2011 Scouting Report: Kendall Marshall
Our second scouting report of a Tar Heel (following Tyler Zeller) is point guard Kendall Marshall. Marshall grabbed the reins from Larry Drew last season and led UNC to the Elite 8. In 2011-12, Marshall looks to the lead the Tar Heels even further.
Marshall’s biggest strength is far and away his passing ability as evidenced by his 40.7% assist rate last year, seventh in the nation. This is a major asset for UNC as they can surround Marshall with strong offensive players and let him feed them the ball for scoring opportunities.
UNC plays at one of the fastest tempos in the country (71.7 possession per game, 16th in the nation) and Marshall is quite adept at triggering and leading the break. He can deliver a long-range pass to someone leaking out or find the open man on the break. Marshall is not great at finishing at the rim (as we will see), so he forces the defense to commit to him before finding the open teammate.
As noted above, Marshall does not look for his own shot in the half court offense. What he is great at is penetrating the lane, drawing the defense to him and feeding the open man for an easy layup. Watch the following clips as Marshall knifes through the lane, draws the help defense and dumps the ball to the open man.
This is hard to defend because the help defenders are instinctively step up to stop the ball and challenge a potential shot. However, I think defenses need to force him to take shots and take away his passing lanes this season to render him less effective. It will take disciple but it may be a way to make the UNC offense less efficient.
Marshall also skill to enter the ball into the post, even under pressure. UNC will run a big portion of its half court offense through the post and Marshall will be required to feed the post with precision. You can see in the video that even under pressure, he is able to navigate around his defender through the use of pivots and ball fakes to find the passing lane. Although the post man does not convert any of the highlighted opportunities, we want to focus more on Marshall’s proficiency in post entry passes.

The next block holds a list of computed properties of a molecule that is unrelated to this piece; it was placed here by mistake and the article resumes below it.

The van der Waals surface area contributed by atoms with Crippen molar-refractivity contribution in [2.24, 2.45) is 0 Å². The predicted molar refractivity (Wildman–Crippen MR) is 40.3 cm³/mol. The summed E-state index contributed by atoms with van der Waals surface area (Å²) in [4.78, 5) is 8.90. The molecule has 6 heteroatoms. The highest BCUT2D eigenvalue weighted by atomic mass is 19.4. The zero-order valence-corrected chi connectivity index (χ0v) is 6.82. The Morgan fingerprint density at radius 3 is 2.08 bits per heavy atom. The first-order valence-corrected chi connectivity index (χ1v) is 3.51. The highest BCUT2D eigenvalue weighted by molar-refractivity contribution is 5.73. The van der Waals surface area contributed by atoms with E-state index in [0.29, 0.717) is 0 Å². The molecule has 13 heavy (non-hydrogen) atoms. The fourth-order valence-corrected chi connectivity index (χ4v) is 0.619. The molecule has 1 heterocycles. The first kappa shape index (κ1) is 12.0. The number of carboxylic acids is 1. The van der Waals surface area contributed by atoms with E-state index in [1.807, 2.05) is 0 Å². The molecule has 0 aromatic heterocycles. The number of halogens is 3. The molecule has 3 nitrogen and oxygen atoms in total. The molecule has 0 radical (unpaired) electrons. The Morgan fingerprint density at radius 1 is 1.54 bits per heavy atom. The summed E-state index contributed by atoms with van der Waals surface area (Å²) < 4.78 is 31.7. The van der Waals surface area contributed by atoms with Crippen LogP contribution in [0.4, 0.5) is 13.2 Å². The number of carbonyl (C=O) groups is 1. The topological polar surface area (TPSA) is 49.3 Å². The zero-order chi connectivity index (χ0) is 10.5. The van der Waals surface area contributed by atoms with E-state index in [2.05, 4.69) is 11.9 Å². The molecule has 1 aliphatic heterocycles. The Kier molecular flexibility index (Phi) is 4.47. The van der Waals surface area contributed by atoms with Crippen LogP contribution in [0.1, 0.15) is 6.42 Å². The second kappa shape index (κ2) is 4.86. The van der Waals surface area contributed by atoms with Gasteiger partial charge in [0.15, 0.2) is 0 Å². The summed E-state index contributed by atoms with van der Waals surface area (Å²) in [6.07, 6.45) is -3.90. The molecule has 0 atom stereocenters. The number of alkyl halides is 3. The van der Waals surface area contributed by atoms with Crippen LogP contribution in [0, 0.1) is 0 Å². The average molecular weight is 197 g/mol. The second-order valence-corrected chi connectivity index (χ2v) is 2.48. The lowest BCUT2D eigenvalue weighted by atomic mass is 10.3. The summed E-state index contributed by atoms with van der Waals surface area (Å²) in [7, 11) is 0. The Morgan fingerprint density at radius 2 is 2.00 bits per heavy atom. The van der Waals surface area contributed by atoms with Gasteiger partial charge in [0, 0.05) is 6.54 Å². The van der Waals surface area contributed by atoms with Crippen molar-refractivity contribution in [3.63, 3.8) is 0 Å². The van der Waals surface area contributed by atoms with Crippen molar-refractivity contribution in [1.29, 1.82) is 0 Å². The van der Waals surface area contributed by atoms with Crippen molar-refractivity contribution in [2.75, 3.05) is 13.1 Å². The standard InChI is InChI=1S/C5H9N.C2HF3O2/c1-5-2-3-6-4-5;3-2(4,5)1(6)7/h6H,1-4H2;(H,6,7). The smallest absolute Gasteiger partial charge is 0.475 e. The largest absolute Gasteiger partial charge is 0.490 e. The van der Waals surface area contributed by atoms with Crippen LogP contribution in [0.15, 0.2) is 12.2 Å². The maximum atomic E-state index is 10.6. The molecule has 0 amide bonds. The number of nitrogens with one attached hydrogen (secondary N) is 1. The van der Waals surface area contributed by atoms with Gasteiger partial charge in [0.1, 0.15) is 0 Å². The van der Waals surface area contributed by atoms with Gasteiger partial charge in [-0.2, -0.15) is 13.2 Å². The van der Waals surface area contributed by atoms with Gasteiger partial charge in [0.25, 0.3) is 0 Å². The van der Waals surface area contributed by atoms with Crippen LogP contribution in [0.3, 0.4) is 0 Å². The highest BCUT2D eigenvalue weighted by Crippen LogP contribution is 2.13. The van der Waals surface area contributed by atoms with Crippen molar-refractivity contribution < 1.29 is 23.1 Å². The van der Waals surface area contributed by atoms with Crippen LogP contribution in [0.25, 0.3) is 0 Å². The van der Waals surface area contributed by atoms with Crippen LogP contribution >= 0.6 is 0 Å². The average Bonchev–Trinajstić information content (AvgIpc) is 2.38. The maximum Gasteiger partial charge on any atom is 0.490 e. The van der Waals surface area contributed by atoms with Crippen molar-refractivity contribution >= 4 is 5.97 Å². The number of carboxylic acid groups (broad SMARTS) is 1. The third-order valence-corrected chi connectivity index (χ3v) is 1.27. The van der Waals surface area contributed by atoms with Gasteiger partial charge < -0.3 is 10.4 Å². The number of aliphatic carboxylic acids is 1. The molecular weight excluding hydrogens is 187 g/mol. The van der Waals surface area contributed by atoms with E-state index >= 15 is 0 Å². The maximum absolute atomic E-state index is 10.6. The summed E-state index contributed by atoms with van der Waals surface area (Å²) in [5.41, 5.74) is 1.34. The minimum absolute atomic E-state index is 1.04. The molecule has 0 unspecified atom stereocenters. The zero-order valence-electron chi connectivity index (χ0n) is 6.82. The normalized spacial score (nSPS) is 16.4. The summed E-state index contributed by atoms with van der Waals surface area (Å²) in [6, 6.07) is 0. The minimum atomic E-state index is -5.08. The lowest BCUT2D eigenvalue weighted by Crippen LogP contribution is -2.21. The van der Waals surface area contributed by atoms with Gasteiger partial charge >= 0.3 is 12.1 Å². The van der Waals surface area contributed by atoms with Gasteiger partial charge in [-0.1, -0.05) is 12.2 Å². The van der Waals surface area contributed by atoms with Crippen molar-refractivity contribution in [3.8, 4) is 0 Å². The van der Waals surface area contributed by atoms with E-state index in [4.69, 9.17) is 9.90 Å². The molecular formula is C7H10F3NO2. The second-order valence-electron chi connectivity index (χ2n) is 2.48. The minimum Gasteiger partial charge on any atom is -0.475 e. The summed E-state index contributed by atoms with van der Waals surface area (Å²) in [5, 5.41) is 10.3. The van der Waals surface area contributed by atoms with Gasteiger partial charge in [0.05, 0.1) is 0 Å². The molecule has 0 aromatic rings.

Finally, Marshall makes some passes some guards can only dream of. His accuracy on some tough passes is incredible and he almost always seems to put it in the perfect place for his teammate to gather the ball and score.
On ball defense
While I do have some concerns about Marshall’s ability to defend point guards at the NBA level, I think Marshall will be able to defend the majority of point guards he faces this year. He is great at shuffling his feet to stay in front of defenders and staying in front of his man on dribble penetration. From there, he is able to sufficiently challenge the shot without fouling.
Marshall slides his feet and doesn’t allow his man to get by him very often.
While it is clear that Marshall’s biggest strength is his passing ability, it is just as clear his ability to score is his biggest weakness. It will be interesting to see how teams start game planning for this and if they start forcing him to take shots while taking away his passing lanes.
Let’s first look at Marshall’s outside shooting. Marshall shot 20-53 (37.7%) from distance last season which is not horrible, but it is not a result of pure shooting form to show that he can be a dangerous shooter over a large sample. The first two shots in the following video, both misses, show Marshall’s form and highlight his biggest flaw, which is the lack of lift he gets from his legs. Even in the third shot, a make, you can see how little lift Marshall gets on his jump shot.
Marshall barely gets off the floor and this causes many of his shots to come up short and hit the front rim. His shots never have a chance to go in, as they never get over the front of the rim. This also leaves him susceptible to a blocked shot, as he does not elevate over a defender. The rest of Marshall’s form is respectable but he needs to get more strength from his legs to lift his shot over the rim to be a successful outside shooter. Getting the ball above the rim will at least give his shots a chance to go in and could help get a few more made shots from beyond the arc. Until then, his shots will continue to fall short most of the time.
Finishing at the rim
As we saw above, Marshall is more comfortable driving and dishing to the open man than trying to create his own shot. In turn, Marshall struggles at finishing around the rim, as his 2 point field goal percentage was only 43.4% (which is useful although we cannot stratify the shots in the paint and the mid range jump shots).
Marshall tends to fly past the rim and flip an underhanded shot up instead of going at the defender chest. Again, the majority of his shots fall short of the rim and never have a chance to fall. He needs to become more physical around the rim and focus more on turning his attempts at the rim into better shot opportunities. He benefits from having great offensive rebounders cleaning up his misses but he needs to improve on his individual finishing around the rim.